A Tale of Two Sermons

I once heard two sermons. They spoke of the same little passage—a mere eighteen verses, hardly a column of text. But how different they were. 

It was not merely a matter of skill or style. It was not a matter of truth or falsehood, right or wrong.

One told me what I had to do. 
The other, what had been done for me. 

One sent me off with the suggestion to reflect on what I was doing wrong. 
The other sent me with thanksgiving of the One who came for me in my lostness. 

One piled on guilt. The other mercy.
One gave a word of law. The other the message of grace. 

I am no master homilitician, but I know which I prefer. 
I know which one drives me to awe and praise, and which to morbid introspection.
I know which one inspires me to change, and which makes me despair of ever being good enough. 
I know which one turns my eyes to Jesus, and which turns my eyes to myself. 

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The secret to true transformation is never law. It is never the litany of my wrongdoings, my misplaced loves, my sins. It is never the rehearsal of how I don’t measure up. Yes, I fall short, this I know—the Bible tells me so. But I thought the song was about Jesus.

How easily we forget our own message—the one that tells a story of grace coming to us in our unworthiness, the story of what has been done for us—not of our performance or our rehabilitation. All we truly have to give the world is Gospel—all else is just a Christianized rebranding of the “earn your way” slave drivers. 

Grace transforms us. It transforms my behavior and my attitudes. It possesses me with its glorious, excruciating, intoxicating light.

The Spirit transforms us. He peels away the thick dragon skin of my selfishness and pride and makes me a new creation. He gives me a soft heart, an obedient heart. My life bears His fruit.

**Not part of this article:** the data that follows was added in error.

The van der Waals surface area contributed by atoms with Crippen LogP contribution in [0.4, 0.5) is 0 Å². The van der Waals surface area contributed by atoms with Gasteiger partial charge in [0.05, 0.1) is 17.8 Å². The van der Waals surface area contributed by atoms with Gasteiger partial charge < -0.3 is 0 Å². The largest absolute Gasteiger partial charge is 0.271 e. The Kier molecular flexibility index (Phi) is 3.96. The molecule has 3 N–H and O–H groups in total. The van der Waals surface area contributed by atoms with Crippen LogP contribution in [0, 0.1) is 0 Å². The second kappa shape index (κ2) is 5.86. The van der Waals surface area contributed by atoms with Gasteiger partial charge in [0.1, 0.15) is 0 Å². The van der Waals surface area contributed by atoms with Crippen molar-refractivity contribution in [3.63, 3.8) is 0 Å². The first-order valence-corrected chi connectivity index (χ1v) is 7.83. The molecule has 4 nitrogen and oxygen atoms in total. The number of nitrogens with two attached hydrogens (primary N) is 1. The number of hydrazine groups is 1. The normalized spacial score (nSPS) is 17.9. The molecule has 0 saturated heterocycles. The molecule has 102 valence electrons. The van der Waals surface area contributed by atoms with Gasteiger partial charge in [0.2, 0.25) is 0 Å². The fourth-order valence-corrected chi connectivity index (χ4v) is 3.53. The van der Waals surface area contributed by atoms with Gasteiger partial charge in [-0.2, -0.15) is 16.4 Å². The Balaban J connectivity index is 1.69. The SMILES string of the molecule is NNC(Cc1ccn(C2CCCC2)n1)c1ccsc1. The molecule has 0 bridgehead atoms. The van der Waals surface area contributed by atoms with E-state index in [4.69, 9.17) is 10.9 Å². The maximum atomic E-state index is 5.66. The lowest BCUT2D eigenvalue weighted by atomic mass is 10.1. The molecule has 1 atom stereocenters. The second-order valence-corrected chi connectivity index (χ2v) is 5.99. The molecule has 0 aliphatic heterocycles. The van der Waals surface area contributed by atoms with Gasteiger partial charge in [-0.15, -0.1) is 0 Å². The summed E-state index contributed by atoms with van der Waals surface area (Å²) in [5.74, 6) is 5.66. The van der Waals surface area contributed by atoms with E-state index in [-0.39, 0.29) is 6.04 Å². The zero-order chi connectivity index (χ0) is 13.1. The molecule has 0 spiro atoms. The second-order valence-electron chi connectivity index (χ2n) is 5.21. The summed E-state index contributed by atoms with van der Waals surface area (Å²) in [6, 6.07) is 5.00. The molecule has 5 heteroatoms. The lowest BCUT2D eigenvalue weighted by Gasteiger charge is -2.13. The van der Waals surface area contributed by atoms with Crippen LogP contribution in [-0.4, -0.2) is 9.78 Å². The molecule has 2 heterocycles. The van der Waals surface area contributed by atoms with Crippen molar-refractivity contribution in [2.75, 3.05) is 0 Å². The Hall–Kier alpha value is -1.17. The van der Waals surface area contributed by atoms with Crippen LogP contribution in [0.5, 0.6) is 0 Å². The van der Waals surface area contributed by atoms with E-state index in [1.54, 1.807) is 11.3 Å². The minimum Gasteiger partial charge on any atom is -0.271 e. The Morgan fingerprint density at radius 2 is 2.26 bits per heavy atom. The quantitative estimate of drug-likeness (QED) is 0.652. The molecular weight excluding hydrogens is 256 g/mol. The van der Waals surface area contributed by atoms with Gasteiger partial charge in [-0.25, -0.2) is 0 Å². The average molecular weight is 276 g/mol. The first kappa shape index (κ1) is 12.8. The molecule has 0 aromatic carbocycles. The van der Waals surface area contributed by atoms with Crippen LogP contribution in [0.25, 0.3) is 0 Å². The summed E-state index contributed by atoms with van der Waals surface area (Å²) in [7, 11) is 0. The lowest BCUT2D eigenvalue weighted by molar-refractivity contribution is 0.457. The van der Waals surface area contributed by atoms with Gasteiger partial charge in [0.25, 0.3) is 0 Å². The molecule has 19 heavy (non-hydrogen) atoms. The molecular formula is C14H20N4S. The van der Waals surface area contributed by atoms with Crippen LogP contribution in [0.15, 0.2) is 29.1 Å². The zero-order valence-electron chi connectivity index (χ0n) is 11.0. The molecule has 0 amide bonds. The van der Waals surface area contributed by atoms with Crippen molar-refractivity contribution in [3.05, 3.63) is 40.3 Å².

To assume that this can be manufactured through guilt tripping or pump-you-up inspiration is to miss the point. It’s to forget our history. It’s to forget the gateway through which we walked into glory.

Our story will always be about grace. Our life will always be shaped and molded through a response to what has already been done for us. It is finished. We respond in thanksgiving. This thanks changes our hearts, and our newly transplanted, resurrected hearts change our lives.

This is the message I can never get enough of. It’s the one my parched soul laps up in rejoicing desperation.

Grace in Weed Removal

I knelt in the dirt, gripping the weeds low to the ground, pulling firmly until I felt the slip of roots and found one loose in my hands. We’d been at it for nearly two hours. The garden had been sorely neglected, and we had a great deal of catching up to do. I had a routine by this point: hack at the hardened earth with the garden hoe to loosen the clods which anchored our intruders, then bend close and work them out of the soil, toss the green carcases into the rusting handcart, and repeat. Slowly, we were regaining order. Slowly, our vegetables were being given tidy prominence.